I worry less about the solvability of environmental problems than I do about the despair that young people often feel given the massive scale of the crisis. Buildings like the Lewis Center counter that despair by reducing problems and solutions to a comprehensible scale and building competence in solving problems. In so doing they make reasons for hope visible, the courage to risk plausible, and inspire careers otherwise unimaginable.
For colleges and universities, high performance buildings require learning to manage facilities as systems evolving over time. This requires understanding that the real cost of any facility is not simply the initial costs of design and construction, but the costs for energy, water, and upkeep over its lifetime. Further, the net cost of any building should include long-term benefits to reputation, admissions, educational value, and its role as a catalyst for other things. The AJLC, for example, helped to launch the Oberlin Project, a highly successful eight-year effort to take ecological design to scale in the City of Oberlin; establish climate-neutral policy for both the City and College, introduce issues of sustainability into the curriculum of local schools, increase the market for local agriculture, and stimulate downtown economic renewal (Orr, 2015).
The AJLC is now in its third decade. In retrospect, the most important and perhaps the most difficult to measure result of the project was its effect on students, both those who participated in the design phase and the thousands who subsequently took classes in a solar-powered, zero-discharge, non-toxic ambience of innovation, risk-taking, and leadership. Many went on to various careers inspired by the architects, engineers, and designers who made hope for a better world tangible and inspiring. Ecological design became a prominent feature of Oberlin College’s Environmental Studies curriculum that, in turn, attracted a large number of students from across the US and other countries.
The ecological design of buildings, landscapes, and entire institutions is a subset of a much larger and necessary conversation about how societies make the human presence durable and decent without combustion. That conversation begins by acknowledging the first rule of design disciplined by place is that you do not ruin other places. In this, architecture is particularly important because the built environment—what we see and experience daily—is a powerful determinant of our behavior and our awareness of possibilities. The caveat is that while better design can improve our prospects, we cannot build our way out of our current predicament. At best, superior design can buy us time to understand our situation more clearly, clarify our goals, and create a more beautiful, compassionate, and coherent world than that in prospect.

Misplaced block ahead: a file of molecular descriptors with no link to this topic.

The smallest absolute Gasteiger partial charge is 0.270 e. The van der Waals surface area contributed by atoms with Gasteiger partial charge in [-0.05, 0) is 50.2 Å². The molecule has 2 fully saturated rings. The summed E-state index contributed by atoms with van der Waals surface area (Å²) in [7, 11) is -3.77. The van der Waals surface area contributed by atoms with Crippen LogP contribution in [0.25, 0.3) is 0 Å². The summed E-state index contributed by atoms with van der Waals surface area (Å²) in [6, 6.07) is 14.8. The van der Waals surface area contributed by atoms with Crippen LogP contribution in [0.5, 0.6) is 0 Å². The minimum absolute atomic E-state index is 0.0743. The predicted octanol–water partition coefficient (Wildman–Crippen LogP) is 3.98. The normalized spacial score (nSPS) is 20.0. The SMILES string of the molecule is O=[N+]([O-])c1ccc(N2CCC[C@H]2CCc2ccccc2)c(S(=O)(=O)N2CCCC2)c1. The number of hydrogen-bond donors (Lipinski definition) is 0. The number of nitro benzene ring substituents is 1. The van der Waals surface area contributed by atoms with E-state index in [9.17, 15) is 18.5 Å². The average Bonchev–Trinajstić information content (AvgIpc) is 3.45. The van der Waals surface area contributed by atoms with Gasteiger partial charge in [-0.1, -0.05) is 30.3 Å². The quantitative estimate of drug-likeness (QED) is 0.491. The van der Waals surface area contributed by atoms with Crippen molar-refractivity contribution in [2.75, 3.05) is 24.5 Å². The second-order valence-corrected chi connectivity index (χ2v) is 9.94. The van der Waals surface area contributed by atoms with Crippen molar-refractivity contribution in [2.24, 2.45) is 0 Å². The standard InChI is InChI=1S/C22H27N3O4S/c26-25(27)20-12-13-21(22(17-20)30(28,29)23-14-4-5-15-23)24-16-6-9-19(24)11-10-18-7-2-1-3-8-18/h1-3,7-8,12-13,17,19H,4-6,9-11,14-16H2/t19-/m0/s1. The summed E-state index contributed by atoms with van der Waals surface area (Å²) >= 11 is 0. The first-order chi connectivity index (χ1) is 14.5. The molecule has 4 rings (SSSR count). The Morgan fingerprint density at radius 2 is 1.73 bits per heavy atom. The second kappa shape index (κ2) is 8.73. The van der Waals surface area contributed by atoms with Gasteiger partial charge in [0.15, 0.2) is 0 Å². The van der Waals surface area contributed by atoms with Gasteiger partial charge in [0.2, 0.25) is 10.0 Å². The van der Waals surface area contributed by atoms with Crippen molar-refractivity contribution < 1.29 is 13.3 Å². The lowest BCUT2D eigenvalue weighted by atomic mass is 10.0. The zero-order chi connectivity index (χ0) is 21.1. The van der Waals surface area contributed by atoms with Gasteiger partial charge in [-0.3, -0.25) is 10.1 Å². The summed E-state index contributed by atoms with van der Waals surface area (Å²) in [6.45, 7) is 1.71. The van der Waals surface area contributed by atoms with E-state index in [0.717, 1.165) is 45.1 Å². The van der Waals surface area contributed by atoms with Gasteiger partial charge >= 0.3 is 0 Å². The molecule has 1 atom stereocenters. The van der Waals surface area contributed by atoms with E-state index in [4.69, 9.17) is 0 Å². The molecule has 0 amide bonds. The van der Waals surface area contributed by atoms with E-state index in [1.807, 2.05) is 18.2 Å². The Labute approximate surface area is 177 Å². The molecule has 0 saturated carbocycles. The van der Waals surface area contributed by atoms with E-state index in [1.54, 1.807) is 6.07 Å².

The great advantage of seeing problems as design not moral failures is that many become solvable or even avoidable with better design. That possibility should launch a larger conversation to clarify and improve our economy, culture, and governance (Orr, 2018). For example: if the writers of the US Constitution in 1787 had known what is now known about how Earth works as a physical system, how would they have designed a Constitution for a world of leads and lags, stocks and flows, time lapses between cause and effects, and positive and negative feedback loops? In that knowledge, how should we reform our government? laws? economy? cities? military as systems interacting with other systems over time?
Finally, on a personal note, it was a privilege to work with a brilliant and dedicated team of colleagues, architects, and designers to meet and overcome the various challenges of making of the AJLC. The mutual respect, camaraderie and sense of achievement we shared was worth all the risk, hassle, criticism, worry, and late nights in airports far from home. The challenge to step out of the abstract academic world into that of architecture, engineering, landscape design, materials, budgets i.e. tangible realities changed and enriched my perspective in more ways than I can count. It was a gift in every way and I am grateful for it.
To students, I suggest that you take the path less traveled; aim to be a ’radical professional‘ the kind of person who takes risks, raises the stakes, connects otherwise disparate things, sees the farther horizon. At whatever scale you choose to work do it as if the future of civilization depends on it because in some measure it does (Schmidt, 2000, 265-280). To educators and designers the most important challenge you face is that of creating “a more consequential, professional discipline” appropriate to the challenges of designing a more just, durable, coherent, and beautiful civilization (Walker, 2014, 39).
Orr, David W. (1994). Architecture as Pedagogy, in Orr, Earth in Mind. (Second edition, 2004) Washington, D.C.: Island Press.
Orr, David W. (2006). Design on the Edge: The Making of a High Performance Building. Cambridge: MIT Press.
Orr, David W. (2015). The Oberlin Project. Solutions.
Orr, David W. (2018). The Political Economy of Design in a Hotter Time, in Rachel Beth Egenhoefer (ed), Routledge Handbook of Sustainable Design. London: Routledge.
Schmidt, Jeff (2000). Disciplined Minds. Lanham, MD: Rowman & Littlefield.
Walker, Stuart (2014). Designing
Sustainability. London: Routledge.